Sir Donald Currie was one of the most remarkable businessmen of his day. In a career which had spanned almost half a century he dominated the international shipping trade, acquired extensive shareholding, managed three Perthshire estates and was an important patron of the arts. He was born in Greenock, the son of James Currie, a barber from Belfast. He began working for the Cunard Shipping Company in 1844 and rose quickly in their employment, developing a particular interest in the North Sea and Baltic trade. In 1862 he founded the Castle Line of Sailing Ships which ran between Liverpool and Calcutta and ten years later he transferred to the South African trade and founded the Castle Line of Steamers. He eventually came to control Union-Castle’s 282,000 tons of shipping and dominated the South African shipping conference. As a result of his important contribution to British industry he was knighted in 1881. He was the Liberal MP for Perthshire from 1880 until 1900 and because of his knowledge of South Africa, he was appointed by the British government to resolve boundary disputes with the Boers.
At his death in 1909, he left an enormous fortune valued at £2.4 million. His career has been described as representing ‘the full bloom of individual merit rooted strongly in the soil of laissey-faire,’5 and he was a spectacular example of a self-made businessman who started with nothing and in his own lifetime acquired huge wealth and influence.
In South Africa, he became a close friend of Sir John Molteno, the first Prime Minister of Cape Colony from 1872 to 1878. When his son Percy Alport Molteno (1861-1937) came to England to study Law at Cambridge, it was therefore natural that he was a welcome guest at Sir Donald Currie’s house and in 1889, he married Sir Donald’s daughter, Elizabeth. Disillusioned with law, he was offered a partnership in Donald Currie & Company by his father-in-law and moved permanently to London.
Despite living in England, Molteno maintained close links with his native South Africa. He found suitable refrigeration to enable the transportation of South African fruit to Europe and he was a keen advocate of colonial self-government. He did what he could to avert the Boer War but due to what he considered official ignorance of the realities of South Africa it was, in his opinion, inevitable.
When war came, Molteno was unequivocally on the side of the Boers. After the war, he entered British Parliament as Liberal member of Dumfriesshire in Scotland and in the period leading up to the Union of South Africa in 1910, he was the confidante and advisor of a number of South African statesmen. However Union brought to a head the campaign against Currie’s Castle Line and led to its sale and Molteno’s withdrawal from the shipping trade, much to his disillusionment.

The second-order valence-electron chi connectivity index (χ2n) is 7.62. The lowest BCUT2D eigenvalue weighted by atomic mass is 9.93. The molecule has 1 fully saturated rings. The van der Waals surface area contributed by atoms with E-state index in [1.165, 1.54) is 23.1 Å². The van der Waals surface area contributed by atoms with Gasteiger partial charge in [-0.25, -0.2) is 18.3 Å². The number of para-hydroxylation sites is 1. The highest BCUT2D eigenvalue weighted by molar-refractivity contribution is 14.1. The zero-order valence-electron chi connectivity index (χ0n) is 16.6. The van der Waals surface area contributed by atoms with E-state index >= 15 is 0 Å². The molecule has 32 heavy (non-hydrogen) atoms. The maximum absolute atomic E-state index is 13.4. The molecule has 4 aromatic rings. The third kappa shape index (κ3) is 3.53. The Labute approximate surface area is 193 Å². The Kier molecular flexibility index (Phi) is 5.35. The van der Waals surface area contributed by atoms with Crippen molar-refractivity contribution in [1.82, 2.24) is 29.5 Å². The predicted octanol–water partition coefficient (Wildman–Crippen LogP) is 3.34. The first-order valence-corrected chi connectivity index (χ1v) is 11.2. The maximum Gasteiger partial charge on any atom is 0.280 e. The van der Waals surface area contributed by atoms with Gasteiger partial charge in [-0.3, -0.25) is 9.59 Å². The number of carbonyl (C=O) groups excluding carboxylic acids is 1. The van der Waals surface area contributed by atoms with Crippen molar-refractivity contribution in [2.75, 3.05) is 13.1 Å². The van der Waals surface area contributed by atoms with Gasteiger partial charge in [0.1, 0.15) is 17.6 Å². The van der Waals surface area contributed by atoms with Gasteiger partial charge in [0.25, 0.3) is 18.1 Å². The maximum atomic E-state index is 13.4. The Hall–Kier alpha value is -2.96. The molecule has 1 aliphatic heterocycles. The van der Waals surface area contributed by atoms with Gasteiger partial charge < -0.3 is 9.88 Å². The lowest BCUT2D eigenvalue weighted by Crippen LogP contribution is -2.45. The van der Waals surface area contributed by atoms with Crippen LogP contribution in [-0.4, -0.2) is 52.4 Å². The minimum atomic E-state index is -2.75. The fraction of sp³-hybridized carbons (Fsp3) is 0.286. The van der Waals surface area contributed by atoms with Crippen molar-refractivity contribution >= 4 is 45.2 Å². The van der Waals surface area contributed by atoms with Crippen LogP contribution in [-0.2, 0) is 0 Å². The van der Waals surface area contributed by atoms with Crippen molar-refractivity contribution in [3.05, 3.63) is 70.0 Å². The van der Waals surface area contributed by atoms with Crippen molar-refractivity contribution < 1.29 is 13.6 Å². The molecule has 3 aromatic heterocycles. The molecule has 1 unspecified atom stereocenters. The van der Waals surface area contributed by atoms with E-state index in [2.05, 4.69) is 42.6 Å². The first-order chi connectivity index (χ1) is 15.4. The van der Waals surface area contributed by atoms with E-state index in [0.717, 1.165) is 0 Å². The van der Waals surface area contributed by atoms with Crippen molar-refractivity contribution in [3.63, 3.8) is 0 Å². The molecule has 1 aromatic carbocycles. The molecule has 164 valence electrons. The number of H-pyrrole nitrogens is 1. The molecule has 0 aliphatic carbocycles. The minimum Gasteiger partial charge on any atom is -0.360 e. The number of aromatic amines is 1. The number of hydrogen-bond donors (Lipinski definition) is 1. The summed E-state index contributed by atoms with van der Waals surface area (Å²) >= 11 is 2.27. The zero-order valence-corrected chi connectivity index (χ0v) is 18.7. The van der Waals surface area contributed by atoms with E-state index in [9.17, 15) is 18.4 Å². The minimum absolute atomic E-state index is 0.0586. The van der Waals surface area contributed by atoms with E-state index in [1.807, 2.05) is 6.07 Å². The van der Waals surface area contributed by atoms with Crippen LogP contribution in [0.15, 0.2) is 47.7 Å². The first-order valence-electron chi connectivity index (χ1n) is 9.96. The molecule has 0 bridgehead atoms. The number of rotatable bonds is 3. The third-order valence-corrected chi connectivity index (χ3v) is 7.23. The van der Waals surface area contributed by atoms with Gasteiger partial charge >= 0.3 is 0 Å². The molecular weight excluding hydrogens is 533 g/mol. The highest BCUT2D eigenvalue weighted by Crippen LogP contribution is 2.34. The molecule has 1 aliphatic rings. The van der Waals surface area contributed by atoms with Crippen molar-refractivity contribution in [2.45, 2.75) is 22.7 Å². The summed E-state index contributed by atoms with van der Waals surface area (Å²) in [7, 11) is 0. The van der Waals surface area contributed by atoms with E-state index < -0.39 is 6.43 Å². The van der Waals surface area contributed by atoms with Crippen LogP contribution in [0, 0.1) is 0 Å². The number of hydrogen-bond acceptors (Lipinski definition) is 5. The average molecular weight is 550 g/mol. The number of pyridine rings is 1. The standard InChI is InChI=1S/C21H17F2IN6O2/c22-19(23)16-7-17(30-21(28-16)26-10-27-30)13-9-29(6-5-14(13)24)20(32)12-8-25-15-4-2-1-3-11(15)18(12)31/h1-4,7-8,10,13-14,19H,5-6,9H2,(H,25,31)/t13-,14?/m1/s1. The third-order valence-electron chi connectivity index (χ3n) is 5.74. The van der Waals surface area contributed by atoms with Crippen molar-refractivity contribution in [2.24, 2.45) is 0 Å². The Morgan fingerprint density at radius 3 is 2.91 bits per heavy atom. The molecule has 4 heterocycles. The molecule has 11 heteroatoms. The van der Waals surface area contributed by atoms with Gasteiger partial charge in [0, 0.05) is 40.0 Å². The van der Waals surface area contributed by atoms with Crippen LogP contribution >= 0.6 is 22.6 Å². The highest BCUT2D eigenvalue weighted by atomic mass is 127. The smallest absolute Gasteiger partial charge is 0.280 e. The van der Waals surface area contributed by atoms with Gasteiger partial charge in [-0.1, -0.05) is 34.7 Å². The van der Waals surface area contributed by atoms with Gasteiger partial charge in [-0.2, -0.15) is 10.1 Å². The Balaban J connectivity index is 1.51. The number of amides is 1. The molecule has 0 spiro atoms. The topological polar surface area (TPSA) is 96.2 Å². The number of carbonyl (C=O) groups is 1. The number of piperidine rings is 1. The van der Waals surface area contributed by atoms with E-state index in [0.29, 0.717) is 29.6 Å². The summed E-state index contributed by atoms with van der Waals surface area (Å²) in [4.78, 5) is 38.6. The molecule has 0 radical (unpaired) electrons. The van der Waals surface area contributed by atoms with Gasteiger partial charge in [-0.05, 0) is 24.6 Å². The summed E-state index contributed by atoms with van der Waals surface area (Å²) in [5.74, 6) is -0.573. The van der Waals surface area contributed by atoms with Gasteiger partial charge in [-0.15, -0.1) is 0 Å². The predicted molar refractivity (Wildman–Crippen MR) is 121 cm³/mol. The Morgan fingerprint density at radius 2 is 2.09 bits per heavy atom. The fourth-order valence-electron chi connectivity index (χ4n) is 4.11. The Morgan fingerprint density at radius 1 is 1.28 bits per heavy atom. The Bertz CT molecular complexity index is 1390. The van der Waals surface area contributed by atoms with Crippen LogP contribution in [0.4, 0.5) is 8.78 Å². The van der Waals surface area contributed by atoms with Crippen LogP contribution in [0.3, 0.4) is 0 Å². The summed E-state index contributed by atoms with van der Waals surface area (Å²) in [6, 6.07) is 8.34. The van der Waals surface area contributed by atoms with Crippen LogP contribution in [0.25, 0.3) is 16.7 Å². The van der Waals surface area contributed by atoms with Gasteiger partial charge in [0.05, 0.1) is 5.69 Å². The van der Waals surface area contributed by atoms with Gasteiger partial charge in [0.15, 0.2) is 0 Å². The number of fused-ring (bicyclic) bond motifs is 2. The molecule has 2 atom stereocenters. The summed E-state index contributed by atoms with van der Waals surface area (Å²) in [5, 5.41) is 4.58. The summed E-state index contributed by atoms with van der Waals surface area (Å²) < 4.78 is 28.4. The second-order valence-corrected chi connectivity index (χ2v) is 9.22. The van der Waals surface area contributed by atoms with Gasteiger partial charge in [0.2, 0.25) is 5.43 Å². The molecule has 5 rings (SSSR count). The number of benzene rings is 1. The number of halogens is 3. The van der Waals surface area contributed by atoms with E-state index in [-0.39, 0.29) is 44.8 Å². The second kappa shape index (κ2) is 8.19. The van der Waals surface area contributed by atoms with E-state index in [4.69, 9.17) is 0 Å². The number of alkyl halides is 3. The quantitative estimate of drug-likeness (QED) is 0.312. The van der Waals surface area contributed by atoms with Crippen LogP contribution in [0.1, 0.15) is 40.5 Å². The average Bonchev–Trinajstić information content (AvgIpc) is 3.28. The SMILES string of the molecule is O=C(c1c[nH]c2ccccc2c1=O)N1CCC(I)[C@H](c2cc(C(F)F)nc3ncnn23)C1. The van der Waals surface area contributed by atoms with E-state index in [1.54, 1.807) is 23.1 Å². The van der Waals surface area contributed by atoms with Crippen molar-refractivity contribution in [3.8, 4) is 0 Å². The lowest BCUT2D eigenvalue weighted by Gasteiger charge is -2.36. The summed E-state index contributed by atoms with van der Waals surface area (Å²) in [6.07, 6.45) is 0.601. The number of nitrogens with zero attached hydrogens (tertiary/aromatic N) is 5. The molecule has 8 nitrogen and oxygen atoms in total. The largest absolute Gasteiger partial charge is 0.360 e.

Sir Donald Currie’s collection of works by Turner, which was inherited by Percy Molteno’s wife Elizabeth, was one of the most important of the late nineteenth century. Andrew Wilton records that at various times he owned no less than fifty-seven watercolors by Turner and fourteen oil paintings.6 The watercolor collection included examples from every period of Turner’s career and all twenty of Turner’s watercolors illustrating Thomas Campbell’s Poetical Works published as engravings in 1837. He owned other notable watercolors such as Gosport (Wilton no.828) from the famous England and Wales series, Luxembourg (Wilton no.1021) now in the Tate Gallery, Lake of Zug (Wilton no.1535) now in the Metropolitan Museum, New York and three late views of the Falls of Schaffhausen (Wilton nos. 1461, 1466 and 1467), one now in the Pantzer Collection, Indianapolis. His oils included Seascape: Folkestone, later in Lord Clark’s collection and sold at Sotheby’s for a world record £6,700,000 in July 1984. However undoubtedly the most important watercolor in his collection, which he only acquired a year before his death, was Heidelberg with a Rainbow. We would like to fondly remember the late Henry Wemyss who was instrumental in achieving the world record for this work when it last appeared on the open market at Sotheby’s in 2001 and when he wrote this catalogue entry.
1. C. Powell, op. cit., 1995, p.198
2. See D.E. William, The Life of Thomas Lawrence, 1831
3. see C. Powell, op. cit., 1995, no.126, p.196
4. For more about his collection, see Selby Whittingham, op. cit., 1987.
5. Quoted in Andrew Porter, Victorian shipping Business and Imperial Policy, 1986, p.1.
6. see Andrew Wilton, op.cit., 1979